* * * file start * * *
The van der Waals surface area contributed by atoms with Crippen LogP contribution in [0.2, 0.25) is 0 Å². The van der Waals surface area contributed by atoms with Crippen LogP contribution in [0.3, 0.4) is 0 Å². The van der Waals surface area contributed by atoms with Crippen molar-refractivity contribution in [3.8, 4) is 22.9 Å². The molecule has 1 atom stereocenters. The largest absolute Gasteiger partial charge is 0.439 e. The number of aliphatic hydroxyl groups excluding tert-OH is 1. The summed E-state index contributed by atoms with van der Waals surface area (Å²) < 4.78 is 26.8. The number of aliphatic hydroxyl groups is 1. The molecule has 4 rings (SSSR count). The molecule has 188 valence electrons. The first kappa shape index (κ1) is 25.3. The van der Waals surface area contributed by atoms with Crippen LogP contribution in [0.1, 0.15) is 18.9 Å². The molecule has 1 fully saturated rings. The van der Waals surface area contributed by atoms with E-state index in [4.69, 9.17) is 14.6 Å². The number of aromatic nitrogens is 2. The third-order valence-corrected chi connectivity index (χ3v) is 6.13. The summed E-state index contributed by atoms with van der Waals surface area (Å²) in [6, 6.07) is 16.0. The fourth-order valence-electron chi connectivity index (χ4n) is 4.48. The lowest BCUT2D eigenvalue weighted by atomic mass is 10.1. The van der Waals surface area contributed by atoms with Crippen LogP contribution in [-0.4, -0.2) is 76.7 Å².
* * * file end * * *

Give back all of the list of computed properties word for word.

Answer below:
The van der Waals surface area contributed by atoms with Crippen LogP contribution in [0.2, 0.25) is 0 Å². The van der Waals surface area contributed by atoms with Crippen LogP contribution in [0.3, 0.4) is 0 Å². The van der Waals surface area contributed by atoms with Crippen molar-refractivity contribution in [3.8, 4) is 22.9 Å². The molecule has 1 atom stereocenters. The largest absolute Gasteiger partial charge is 0.439 e. The number of aliphatic hydroxyl groups excluding tert-OH is 1. The summed E-state index contributed by atoms with van der Waals surface area (Å²) < 4.78 is 26.8. The number of aliphatic hydroxyl groups is 1. The molecule has 4 rings (SSSR count). The molecule has 188 valence electrons. The first kappa shape index (κ1) is 25.3. The van der Waals surface area contributed by atoms with Crippen LogP contribution in [0.1, 0.15) is 18.9 Å². The molecule has 1 fully saturated rings. The van der Waals surface area contributed by atoms with E-state index in [4.69, 9.17) is 14.6 Å². The number of aromatic nitrogens is 2. The third-order valence-corrected chi connectivity index (χ3v) is 6.13. The summed E-state index contributed by atoms with van der Waals surface area (Å²) in [6, 6.07) is 16.0. The fourth-order valence-electron chi connectivity index (χ4n) is 4.48. The lowest BCUT2D eigenvalue weighted by atomic mass is 10.1. The van der Waals surface area contributed by atoms with Crippen LogP contribution in [-0.4, -0.2) is 76.7 Å².